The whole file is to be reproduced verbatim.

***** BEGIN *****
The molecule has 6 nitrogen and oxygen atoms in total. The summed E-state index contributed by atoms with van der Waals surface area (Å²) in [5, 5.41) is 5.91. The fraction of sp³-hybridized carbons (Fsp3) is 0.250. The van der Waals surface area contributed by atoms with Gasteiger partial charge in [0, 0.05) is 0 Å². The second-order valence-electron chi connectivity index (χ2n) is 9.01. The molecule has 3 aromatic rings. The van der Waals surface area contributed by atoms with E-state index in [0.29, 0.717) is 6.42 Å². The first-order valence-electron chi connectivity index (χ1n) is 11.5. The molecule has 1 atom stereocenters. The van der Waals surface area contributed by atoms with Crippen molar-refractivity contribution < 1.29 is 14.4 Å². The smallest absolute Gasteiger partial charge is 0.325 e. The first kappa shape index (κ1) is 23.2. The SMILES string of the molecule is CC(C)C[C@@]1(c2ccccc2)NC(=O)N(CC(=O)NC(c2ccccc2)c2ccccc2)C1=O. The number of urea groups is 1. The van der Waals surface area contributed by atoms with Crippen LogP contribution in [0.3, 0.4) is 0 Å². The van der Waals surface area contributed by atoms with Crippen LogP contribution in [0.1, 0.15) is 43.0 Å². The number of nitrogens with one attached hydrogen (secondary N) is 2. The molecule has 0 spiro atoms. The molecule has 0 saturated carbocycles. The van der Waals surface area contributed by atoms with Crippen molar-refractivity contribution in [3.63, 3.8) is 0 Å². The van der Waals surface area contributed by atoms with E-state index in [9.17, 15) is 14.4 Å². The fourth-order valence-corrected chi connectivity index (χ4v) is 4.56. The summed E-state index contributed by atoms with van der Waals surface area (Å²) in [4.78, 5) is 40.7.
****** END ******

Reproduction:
The molecule has 6 nitrogen and oxygen atoms in total. The summed E-state index contributed by atoms with van der Waals surface area (Å²) in [5, 5.41) is 5.91. The fraction of sp³-hybridized carbons (Fsp3) is 0.250. The van der Waals surface area contributed by atoms with Gasteiger partial charge in [0, 0.05) is 0 Å². The second-order valence-electron chi connectivity index (χ2n) is 9.01. The molecule has 3 aromatic rings. The van der Waals surface area contributed by atoms with E-state index in [0.29, 0.717) is 6.42 Å². The first-order valence-electron chi connectivity index (χ1n) is 11.5. The molecule has 1 atom stereocenters. The van der Waals surface area contributed by atoms with Crippen molar-refractivity contribution < 1.29 is 14.4 Å². The smallest absolute Gasteiger partial charge is 0.325 e. The first kappa shape index (κ1) is 23.2. The SMILES string of the molecule is CC(C)C[C@@]1(c2ccccc2)NC(=O)N(CC(=O)NC(c2ccccc2)c2ccccc2)C1=O. The number of urea groups is 1. The van der Waals surface area contributed by atoms with Crippen LogP contribution in [0.3, 0.4) is 0 Å². The van der Waals surface area contributed by atoms with Crippen LogP contribution in [0.1, 0.15) is 43.0 Å². The number of nitrogens with one attached hydrogen (secondary N) is 2. The molecule has 0 spiro atoms. The molecule has 0 saturated carbocycles. The van der Waals surface area contributed by atoms with Crippen molar-refractivity contribution in [3.63, 3.8) is 0 Å². The van der Waals surface area contributed by atoms with E-state index in [9.17, 15) is 14.4 Å². The fourth-order valence-corrected chi connectivity index (χ4v) is 4.56. The summed E-state index contributed by atoms with van der Waals surface area (Å²) in [4.78, 5) is 40.7.